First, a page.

We can trace the dearth in social mobility to society but one cannot begin to change societal attitudes without first educating the masses and so I am of the opinion that social mobility needs to be stitched into the curriculum. There is no disputing the fact that we are raising a generation that can read and write and perhaps the literacy rates have soared over the years and this is a testament to the investment in education but are we nurturing the psyche of young minds from more humble backgrounds to think of themselves as leaders in every capacity, whether it be in the media, judiciary, armed services and politics? Are we raising the bar on behalf of the working class?
Undeniably social mobility is a hugely compounded term as it encompasses issues such as race, gender, education or the lack of, location and is obviously very dependent on the individual. Those who oppose the argument that social mobility is a myth would definitely draw attention to the fact that it does largely rest on individual ability. They would suggest that reviewing and amending the education system, by stitching the concept of social mobility into the curriculum, as I earlier recommended, would actually have little or no effect if the individuals lack intellectual ability. They argue that intellectual ability is widely overlooked in the social mobility debate whilst the problem of poor education is overly emphasised. Whilst they do raise an important point, there is no denying that we need an exceptional education system to nurture, enhance, develop and push students’ innate abilities.
Some would argue rather staunchly that the myth of social mobility is a redundant debate from the past because British governments have made significant investments in education that have worked, thus help to defy the argument that social mobility is an invalid term. Danny Dorling, a social geographer corroborated such views in his book “Fair play” (2011). The book revealed that the number of working class students in higher education, during Labour’s final term, increased at a much faster pace than those from middle class backgrounds, proving that social mobility is valid. Still,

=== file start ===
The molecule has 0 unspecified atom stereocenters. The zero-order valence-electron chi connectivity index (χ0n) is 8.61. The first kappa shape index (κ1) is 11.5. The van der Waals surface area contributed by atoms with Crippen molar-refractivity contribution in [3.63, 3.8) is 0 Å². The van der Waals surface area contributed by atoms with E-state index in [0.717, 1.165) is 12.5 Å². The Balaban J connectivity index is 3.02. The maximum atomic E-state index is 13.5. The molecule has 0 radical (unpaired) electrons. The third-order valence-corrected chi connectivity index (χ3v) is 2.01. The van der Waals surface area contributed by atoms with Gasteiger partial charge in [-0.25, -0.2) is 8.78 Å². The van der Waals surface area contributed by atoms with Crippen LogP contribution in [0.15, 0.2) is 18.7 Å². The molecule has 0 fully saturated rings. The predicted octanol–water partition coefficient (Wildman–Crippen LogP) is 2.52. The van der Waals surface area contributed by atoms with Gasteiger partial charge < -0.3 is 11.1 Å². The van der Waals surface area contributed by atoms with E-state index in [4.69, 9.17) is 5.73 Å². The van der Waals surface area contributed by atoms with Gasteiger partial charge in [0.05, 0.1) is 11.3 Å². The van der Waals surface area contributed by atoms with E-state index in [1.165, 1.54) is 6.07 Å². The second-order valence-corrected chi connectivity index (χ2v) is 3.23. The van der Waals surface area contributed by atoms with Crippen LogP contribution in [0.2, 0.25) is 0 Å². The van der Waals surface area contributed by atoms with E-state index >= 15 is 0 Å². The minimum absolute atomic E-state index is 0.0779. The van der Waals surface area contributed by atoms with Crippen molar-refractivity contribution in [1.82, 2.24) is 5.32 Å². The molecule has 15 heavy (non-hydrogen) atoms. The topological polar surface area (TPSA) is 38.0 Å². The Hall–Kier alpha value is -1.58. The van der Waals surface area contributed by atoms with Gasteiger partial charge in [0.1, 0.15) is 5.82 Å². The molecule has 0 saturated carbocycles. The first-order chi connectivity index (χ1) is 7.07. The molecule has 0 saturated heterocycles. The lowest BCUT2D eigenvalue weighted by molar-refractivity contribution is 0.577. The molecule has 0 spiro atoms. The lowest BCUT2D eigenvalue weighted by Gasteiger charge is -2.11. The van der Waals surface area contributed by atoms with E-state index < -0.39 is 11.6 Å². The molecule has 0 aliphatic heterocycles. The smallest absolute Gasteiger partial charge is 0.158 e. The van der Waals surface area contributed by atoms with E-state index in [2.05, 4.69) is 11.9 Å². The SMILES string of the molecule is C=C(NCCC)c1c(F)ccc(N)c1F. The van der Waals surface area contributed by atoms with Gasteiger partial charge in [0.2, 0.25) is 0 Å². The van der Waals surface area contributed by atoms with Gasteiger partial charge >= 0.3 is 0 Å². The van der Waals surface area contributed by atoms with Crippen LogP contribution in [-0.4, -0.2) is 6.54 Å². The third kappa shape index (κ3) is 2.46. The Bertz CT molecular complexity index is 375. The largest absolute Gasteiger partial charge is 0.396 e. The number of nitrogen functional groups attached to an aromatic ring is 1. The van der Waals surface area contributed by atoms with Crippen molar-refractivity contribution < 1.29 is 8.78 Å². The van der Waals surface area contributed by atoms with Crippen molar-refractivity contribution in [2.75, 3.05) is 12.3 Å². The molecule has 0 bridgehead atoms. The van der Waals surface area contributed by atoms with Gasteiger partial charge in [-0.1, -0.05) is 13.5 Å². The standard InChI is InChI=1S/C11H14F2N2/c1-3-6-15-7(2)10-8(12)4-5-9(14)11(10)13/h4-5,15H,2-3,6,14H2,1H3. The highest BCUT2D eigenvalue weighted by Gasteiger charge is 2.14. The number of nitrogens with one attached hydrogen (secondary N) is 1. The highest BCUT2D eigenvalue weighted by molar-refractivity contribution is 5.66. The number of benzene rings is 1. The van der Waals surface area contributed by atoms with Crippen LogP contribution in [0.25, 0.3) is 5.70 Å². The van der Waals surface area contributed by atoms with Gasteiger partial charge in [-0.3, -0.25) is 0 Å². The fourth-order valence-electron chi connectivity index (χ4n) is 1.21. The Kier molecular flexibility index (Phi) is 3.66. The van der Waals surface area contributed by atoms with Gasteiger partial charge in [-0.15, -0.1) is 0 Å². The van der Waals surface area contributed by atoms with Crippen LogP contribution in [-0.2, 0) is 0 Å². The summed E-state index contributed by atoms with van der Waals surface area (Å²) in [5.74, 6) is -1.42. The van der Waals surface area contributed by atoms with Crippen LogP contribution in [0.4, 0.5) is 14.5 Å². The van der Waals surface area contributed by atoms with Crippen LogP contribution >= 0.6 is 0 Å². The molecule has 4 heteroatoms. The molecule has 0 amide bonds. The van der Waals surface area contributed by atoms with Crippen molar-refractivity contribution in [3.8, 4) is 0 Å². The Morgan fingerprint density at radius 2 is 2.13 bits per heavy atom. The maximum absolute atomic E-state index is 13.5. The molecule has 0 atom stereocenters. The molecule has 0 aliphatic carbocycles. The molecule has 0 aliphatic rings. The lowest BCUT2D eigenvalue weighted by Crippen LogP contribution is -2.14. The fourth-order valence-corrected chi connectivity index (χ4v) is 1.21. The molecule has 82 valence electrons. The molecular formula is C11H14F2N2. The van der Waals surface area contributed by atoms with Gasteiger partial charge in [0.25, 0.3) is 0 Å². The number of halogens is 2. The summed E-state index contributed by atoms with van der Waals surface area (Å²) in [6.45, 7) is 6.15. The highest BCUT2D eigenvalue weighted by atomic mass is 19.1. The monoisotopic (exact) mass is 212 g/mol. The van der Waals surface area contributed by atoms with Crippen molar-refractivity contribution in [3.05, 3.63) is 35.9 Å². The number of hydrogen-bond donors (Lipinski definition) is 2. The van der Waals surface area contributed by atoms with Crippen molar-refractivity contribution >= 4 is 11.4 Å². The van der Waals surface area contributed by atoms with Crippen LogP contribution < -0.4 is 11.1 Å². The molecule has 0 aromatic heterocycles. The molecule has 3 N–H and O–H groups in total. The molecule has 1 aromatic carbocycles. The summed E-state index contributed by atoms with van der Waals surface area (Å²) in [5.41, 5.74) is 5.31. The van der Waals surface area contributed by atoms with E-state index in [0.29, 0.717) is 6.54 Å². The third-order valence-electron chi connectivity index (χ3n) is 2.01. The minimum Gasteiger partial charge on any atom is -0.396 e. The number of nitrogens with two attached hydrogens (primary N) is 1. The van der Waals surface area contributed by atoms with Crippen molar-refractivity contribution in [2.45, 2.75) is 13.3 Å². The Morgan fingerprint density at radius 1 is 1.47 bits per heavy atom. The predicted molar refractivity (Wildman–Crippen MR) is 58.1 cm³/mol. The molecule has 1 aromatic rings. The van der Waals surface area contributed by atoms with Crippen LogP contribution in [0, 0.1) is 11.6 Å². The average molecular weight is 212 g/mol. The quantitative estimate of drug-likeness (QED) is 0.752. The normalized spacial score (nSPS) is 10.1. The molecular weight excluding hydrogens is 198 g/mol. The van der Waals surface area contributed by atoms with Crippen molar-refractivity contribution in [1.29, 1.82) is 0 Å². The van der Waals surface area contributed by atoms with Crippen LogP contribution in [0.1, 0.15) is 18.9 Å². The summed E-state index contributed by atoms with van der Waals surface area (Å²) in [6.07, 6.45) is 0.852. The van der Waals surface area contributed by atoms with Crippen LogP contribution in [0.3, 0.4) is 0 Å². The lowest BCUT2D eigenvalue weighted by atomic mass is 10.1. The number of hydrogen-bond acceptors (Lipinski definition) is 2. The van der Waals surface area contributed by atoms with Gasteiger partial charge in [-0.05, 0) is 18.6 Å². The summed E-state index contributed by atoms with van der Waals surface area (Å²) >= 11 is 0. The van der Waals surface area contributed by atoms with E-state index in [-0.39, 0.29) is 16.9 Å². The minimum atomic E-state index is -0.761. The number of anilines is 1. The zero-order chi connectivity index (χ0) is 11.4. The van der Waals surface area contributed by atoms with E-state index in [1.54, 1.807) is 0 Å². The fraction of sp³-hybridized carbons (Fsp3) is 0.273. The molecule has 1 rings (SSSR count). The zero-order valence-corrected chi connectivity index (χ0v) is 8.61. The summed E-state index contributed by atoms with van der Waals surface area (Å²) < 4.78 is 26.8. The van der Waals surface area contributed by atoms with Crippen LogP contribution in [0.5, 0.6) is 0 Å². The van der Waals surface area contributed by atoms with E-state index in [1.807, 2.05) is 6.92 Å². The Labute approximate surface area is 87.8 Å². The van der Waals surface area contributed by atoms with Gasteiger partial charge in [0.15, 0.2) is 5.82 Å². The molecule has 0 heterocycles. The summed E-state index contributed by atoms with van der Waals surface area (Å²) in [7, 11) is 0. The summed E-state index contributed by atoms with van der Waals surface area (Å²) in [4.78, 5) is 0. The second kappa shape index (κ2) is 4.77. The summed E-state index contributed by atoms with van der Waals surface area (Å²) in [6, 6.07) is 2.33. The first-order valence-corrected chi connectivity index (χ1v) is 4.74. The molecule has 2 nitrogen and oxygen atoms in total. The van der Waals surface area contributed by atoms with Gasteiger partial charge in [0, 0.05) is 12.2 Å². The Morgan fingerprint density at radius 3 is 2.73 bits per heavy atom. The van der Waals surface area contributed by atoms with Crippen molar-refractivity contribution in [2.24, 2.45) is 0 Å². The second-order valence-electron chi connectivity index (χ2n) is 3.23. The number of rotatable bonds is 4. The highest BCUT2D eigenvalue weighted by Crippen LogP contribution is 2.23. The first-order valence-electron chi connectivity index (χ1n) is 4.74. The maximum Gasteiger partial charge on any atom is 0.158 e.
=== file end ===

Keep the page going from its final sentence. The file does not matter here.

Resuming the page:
the increase in university fees put forward by the coalition does nothing to promote the view that governments are trying to increase social mobility. For instance, the increase in fees is believed to dissuade students, most especially those from working class backgrounds from attaining degrees, which would ease the movement between social classes.
In light of this, it is quite clear that social mobility is somewhat mythical; however my cynicism should not be taken to mean that social mobility does not occur.
Still, the truth is there are people who will never cease to be working class and perhaps these individuals have become so comfortable in their situations that they are blind to the opportunities that are capable of changing their situations. However, I am suggesting that social mobility has to
be more than another vague term that is thrown during an election campaign to lure the working class; it actually has to consistently work for the working class.
Love Cris x
p.s progress is a process.